“One way to think of language is as an ecosystem, with words like organisms pitted against one another in a fight for survival. Their fitness is how useful they are: if they help us communicate more easily, they’ll thrive”.  

One word that would survive in any crowded ecological niche, as resilient as ‘rat’ or ‘rhododendron’, is the word ‘huh’. Unaccompanied by body language, as far as is possible, this word lays claim to occurring. and remaining the same, in any language on the globe  - from the Amazonian rain forests to the Arctic tundra to teenage discos anywhere.

John le Carré takes this claim one step further, citing  Charlemagne, he suggests that becoming proficient in another, language different from your own native tongue allows us to adopt a new personae.  But then he is a confirmed Germanophile so perhaps  his insight doesn’t count - grunts and growls and guttural rasping.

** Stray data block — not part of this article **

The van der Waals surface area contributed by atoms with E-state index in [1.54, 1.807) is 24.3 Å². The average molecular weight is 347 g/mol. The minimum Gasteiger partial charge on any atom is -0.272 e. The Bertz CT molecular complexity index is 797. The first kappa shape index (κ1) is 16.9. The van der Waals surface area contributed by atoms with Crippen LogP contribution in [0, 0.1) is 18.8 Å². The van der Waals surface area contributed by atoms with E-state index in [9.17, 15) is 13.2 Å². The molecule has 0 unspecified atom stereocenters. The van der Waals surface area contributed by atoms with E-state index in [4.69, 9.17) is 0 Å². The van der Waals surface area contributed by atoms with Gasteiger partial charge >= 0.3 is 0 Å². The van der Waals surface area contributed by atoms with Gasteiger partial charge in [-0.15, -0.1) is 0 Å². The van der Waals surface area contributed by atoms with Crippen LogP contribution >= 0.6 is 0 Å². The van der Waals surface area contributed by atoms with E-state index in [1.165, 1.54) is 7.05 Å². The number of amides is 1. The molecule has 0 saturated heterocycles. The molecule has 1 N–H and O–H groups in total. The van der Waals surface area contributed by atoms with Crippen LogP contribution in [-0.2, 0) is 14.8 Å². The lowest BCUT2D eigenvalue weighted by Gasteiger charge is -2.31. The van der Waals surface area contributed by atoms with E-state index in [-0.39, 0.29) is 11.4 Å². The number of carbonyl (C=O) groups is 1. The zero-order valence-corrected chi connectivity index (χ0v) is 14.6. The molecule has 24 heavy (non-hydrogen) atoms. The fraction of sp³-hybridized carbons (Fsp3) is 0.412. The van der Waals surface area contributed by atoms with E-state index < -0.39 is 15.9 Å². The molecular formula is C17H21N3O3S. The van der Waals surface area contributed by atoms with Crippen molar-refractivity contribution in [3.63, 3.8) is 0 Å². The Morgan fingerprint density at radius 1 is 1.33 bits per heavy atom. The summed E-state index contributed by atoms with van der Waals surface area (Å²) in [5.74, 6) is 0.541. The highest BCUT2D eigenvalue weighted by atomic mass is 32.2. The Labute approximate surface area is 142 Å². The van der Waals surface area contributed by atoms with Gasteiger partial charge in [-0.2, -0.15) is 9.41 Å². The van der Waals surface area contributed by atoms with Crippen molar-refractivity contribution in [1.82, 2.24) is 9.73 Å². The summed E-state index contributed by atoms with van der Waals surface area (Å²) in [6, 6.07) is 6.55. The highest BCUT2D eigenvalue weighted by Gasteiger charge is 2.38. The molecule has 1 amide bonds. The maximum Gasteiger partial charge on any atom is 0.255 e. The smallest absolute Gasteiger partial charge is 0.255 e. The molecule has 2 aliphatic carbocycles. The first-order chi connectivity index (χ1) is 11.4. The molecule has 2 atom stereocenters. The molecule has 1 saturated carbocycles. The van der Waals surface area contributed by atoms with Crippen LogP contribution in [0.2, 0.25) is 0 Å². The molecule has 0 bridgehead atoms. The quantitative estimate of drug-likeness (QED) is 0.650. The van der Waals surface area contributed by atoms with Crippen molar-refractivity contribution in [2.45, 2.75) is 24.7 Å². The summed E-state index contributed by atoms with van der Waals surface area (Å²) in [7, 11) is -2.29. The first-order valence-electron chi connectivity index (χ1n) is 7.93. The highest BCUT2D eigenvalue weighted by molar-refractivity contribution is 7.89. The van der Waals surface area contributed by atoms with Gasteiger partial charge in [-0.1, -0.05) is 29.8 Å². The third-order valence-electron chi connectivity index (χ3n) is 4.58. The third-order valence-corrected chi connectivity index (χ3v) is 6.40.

I’m a confirmed Francophile who doesn’t enjoy the benefit of speaking German but I can see where he is coming from.  I’ve been intrigued to imagine what connection my musings can possibly have with some of the countries across the globe from apparently very different cultural backgrounds from my own who regularly  look in on this blog. It’s like putting on a mask. 

With a bit of advance notice to all around me I shall test out the theory, ‘Huh? Huh! Huh...’. That's all I need. 'Huh'.

• https://www.newstatesman.com/martha-gill/2013/11/what-one-word-thats-same-every-language

• John le Carré cites Charlemagne, “To have another language is to possess a second soul”. Sunday July 2nd, 2017, The Observer


  1. "I’m a confirmed Francophile who doesn’t enjoy the benefit of speaking German." As a French person, this made me cackle. Enjoying your blog!


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